In August of 1867, the yellow fever blazed into Houston. This was not the first time the gulf city had experienced the fever—every mosquito season was accompanied by the threat of widespread sickness and death—but it was to become the deadliest. A commercial city whose lifeblood was cotton and veins were railroads, Houston was destined to feel the impact of the disease from the moment it broke out in Indianola and Galveston. The disease travelled quickly along the railways from Galveston to Houston, and soon bodies were piling up in the streets. The first case of “vomito negro” cropped up in Houston in the third week of August, having been carried into the town from Galveston the week before. The first case among the troops stationed in Houston—following the Civil War, Houston was for a time the military capitol of Texas—was discovered on September 7th. According to the Surgeon General’s circular on yellow fever in the army, this soldier was “a teamster, who visited the city daily.”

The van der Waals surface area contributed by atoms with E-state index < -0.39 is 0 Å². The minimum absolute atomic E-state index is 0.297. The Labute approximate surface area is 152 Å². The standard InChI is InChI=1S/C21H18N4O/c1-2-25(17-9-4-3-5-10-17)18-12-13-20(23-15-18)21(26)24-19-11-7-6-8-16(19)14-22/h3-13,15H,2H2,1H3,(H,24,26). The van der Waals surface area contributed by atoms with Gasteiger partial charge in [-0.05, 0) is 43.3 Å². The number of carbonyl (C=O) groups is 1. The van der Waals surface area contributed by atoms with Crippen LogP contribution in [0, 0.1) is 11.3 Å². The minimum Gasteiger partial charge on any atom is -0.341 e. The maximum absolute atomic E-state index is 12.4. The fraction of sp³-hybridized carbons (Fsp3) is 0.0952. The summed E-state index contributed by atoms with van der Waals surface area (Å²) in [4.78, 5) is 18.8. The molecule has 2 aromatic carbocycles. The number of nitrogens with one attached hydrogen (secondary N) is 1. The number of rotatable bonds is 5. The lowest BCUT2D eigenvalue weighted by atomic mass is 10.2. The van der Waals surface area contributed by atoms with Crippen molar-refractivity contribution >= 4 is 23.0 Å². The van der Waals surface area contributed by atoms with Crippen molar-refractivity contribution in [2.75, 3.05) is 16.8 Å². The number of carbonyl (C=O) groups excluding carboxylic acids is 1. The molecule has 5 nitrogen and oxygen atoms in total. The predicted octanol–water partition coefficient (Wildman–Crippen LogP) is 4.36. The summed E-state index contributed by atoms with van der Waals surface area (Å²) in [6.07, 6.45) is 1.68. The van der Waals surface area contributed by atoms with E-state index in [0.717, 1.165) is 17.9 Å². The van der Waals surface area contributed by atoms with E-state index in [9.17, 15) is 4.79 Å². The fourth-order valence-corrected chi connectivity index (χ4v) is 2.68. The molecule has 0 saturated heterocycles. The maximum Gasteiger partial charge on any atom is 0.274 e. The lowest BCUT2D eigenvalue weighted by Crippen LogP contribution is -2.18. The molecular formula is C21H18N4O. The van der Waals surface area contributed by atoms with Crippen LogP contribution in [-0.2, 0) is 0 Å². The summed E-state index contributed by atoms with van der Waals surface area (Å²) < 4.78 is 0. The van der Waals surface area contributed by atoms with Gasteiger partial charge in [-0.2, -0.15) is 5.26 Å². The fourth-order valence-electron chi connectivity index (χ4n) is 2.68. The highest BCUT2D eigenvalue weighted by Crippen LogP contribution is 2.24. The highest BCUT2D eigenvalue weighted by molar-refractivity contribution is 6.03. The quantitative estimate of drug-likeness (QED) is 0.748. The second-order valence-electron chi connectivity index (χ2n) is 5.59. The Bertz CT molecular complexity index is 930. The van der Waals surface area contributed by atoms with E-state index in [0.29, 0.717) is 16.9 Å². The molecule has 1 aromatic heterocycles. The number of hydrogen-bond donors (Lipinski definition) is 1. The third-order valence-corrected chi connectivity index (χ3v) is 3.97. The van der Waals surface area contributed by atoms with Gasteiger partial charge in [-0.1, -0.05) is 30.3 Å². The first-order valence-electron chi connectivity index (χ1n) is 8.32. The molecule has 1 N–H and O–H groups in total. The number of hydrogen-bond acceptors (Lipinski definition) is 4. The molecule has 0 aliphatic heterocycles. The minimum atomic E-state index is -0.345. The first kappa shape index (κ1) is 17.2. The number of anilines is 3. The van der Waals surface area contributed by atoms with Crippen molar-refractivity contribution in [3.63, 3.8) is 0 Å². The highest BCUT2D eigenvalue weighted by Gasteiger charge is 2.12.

Though by September 14th Houston had already suffered 105 deaths due to the fever, the Houston Daily Telegraph optimistically projected on September 15th that the “number of cases will doubtless exceed 700. The mortality when we consider the number of cases, is very light.” Still, on September 17th, the newspaper advised its readers to “Have mustard, castor oil, orange leaves, or some other materials for making a sweating tea, on hand, ready at a moment's call.”
By the end of the 1867 fever season, 492 out of approximately 6,000 Houstonians had died of the fever. An additional 200 deaths were suspected but not confirmed. Of the soldiers stationed in Houston, 71 out of a total of 72 men had contracted the disease, 25 of whom had died.